“These studies identified that it was bigger than most people thought and deserving of attention not only from the biotech industry, but also from the research and academic community,” Ricci recalls.
To put it in perspective, David Boule, treasurer of the board of directors for MPN Research
Foundation, explains that before the discovery of the mutations and the subsequent name change, one of the biggest challenges for the MPN Research Foundation was finding researchers to give money to.
“Not a lot of people were concerned about MPNs. If anything, the research was focused more on reducing myelofibrosis symptoms and how to keep it
from progressing,” Boule says. “Now pharmaceutical companies understand that (for) PV or ET, which someone can have for 25 to 30 years, it makes good economic sense to develop drugs to treat these diseases.”
In fact, Savona describes drug development for MPNs as a “ghost town” prior to the discovery of the driver mutations.
Mesa agreed that the reclassification has had a significant effect.
“There has been impact in terms of being a research focus for philanthropic organizations, and it has helped to augment scientific focus on MPNs that would not have occurred if they were not considered a blood cancer,” Mesa says. “It brings more people to the field (and) more investment from the pharmaceutical industry and increases support for research.”
Indeed, less than five years after the reclassification of MPDs to MPNs, the FDA approved the JAK inhibitor Jakafi (ruxolitinib) for myelofibrosis based on its ability to reduce spleen volume and ameliorate disease-related symptoms. Since then, Jakafi has also been approved for PV.
In 2019, the JAK2 inhibitor Inrebic (fedratinib) was also approved for myelofibrosis after studies showed it reduced overproduction of damaged blood cells and increased control of disease-related symptoms.
Then in November 2021, Besremi (ropeginterferon alfa-2b-njft) became the first interferon therapy approved for PV and the first PV therapy that patients can receive regardless of their treatment history. This interferon is long acting and should decrease the number of depressive episodes and flu-like symptoms seen with traditional interferon, Savona noted.
A shift from referring to something as a disorder to a cancer can be tough for some.
“It is not lost on me that the term cancer or leukemia creates a very negative connotation for patients. That is why, depending on the patient, discussing that these are cancers may not be the first thing I try to get across,” notes Mesa. “When people hear cancer, they sometimes jump three steps ahead and assume (they) are going to die tomorrow. I don’t want anyone led down a path of misunderstanding.”
When the name change was announced, the MPN Research Foundation led an effort to educate people about the disease.
“Hearing it is cancer provokes anxiety,” Ricci says. “We try to help people understand that many cancers can be managed or cured and that for the most part, many patients with MPNs live with the disease in a chronic format.”
Savona adds that he often sees patients whose referring physicians avoided using the word cancer or even said the condition was not cancer.
“The word ‘cancer’ creates a lot of anxiety, but I think it is important to address it head on,” Savona says. “I tell them, ‘Technically, yes, it is cancer, but it is something we can manage, and often, not something that leads to earlier death or decreased quality of life.’”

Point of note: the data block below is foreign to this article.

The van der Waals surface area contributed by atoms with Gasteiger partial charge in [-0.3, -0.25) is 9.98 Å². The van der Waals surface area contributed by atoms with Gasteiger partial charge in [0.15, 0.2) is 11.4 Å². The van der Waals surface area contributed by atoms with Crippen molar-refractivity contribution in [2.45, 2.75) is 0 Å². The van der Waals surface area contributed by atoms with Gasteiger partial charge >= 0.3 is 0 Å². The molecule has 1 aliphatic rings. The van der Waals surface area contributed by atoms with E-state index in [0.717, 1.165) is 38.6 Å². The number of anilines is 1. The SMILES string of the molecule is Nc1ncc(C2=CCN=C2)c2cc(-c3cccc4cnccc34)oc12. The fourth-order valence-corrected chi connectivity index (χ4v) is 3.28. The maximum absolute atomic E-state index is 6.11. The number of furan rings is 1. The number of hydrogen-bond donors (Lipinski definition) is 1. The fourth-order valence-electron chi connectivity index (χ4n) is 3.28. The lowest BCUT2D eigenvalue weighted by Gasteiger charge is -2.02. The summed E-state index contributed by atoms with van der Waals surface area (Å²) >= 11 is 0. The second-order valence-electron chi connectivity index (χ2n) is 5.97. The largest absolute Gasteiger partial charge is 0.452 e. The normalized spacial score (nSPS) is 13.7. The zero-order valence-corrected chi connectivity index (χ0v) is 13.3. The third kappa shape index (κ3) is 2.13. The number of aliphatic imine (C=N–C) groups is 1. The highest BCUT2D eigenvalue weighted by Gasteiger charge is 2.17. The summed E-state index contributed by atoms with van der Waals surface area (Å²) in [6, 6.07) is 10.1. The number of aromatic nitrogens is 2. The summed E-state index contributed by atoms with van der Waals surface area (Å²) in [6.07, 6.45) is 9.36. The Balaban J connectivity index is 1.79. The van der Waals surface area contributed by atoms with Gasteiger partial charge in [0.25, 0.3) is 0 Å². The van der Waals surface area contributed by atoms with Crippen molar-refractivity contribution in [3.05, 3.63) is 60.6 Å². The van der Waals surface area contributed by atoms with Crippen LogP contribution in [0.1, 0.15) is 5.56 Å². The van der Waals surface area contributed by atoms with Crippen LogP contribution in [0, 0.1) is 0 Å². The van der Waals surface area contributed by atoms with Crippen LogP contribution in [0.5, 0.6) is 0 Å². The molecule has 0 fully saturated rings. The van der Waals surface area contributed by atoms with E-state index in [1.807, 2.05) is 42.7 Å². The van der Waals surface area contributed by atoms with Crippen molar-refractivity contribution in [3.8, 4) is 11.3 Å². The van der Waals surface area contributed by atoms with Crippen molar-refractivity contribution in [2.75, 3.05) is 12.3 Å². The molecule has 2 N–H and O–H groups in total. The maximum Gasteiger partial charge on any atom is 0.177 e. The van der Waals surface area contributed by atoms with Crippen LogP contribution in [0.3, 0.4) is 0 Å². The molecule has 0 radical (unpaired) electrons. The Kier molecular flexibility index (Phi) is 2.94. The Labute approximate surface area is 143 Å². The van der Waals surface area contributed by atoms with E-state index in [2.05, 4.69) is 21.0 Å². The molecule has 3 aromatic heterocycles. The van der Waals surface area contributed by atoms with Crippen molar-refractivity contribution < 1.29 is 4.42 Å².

Mesa emphasizes that he explains to his patients the term “cancer” does not refer to the severity of a disease, but rather, simply describes biology.
In addition, because of the name change to “neoplasm,” Mesa notes that, “there are a whole range of supportive mechanisms that are available to patients that have cancer versus other medical problems.” This includes copay assistance and other aid.
All the scientific discoveries related to MPNs during the past two decades not only led to a change in name, but also brought about much greater diagnostic certainty, Mesa says.
“We have a much greater understanding of the natural history of the disease,” he explains. “This means we have a better ability to understand the biology and the prognostic implications.”
In 2013, additional research filled another knowledge gap related to MPNs: Mutations in CALR, the gene that encodes the protein calreticulin, were discovered in most patients with ET or PMF who did not have mutations in the JAK2 or MPL gene.
Although most patients with MPNs have a single mutation in one of the three “driver” genes (JAK2, CALR or MPL), a small number of individuals may have concomitant additional “non- driver gene mutations,” which can occur at the disease outset or during its progression and can affect its prognosis. These additional mutations provide clues as to the risk of disease progression, or rarely, transformation of the disease to acute leukemia.
“All of this knowledge helps us approach patients in a much more rational way using objective tools,” Orazi says.
Information on CALR mutations and other diagnostic updates were included when the WHO again updated its classifications in 2016.
The future continues to look bright for the development of new treatments for patients with MPNs, according to Savona.
In addition to the drugs already available, another drug that targets JAK2, Vonjo (pacritinib), received FDA approval in February for the treatment of patients with high-risk myelofibrosis with thrombocytopenia. The FDA is also expected to review the JAK1/JAK2/CRV1 inhibitor momelotinib for patients with myelofibrosis and anemia.
“All of this discovery in the laboratory builds upon itself and becomes, ultimately, translated to the clinic,” Savona concludes. “In the end, it is our patients who we hope will see the benefit.”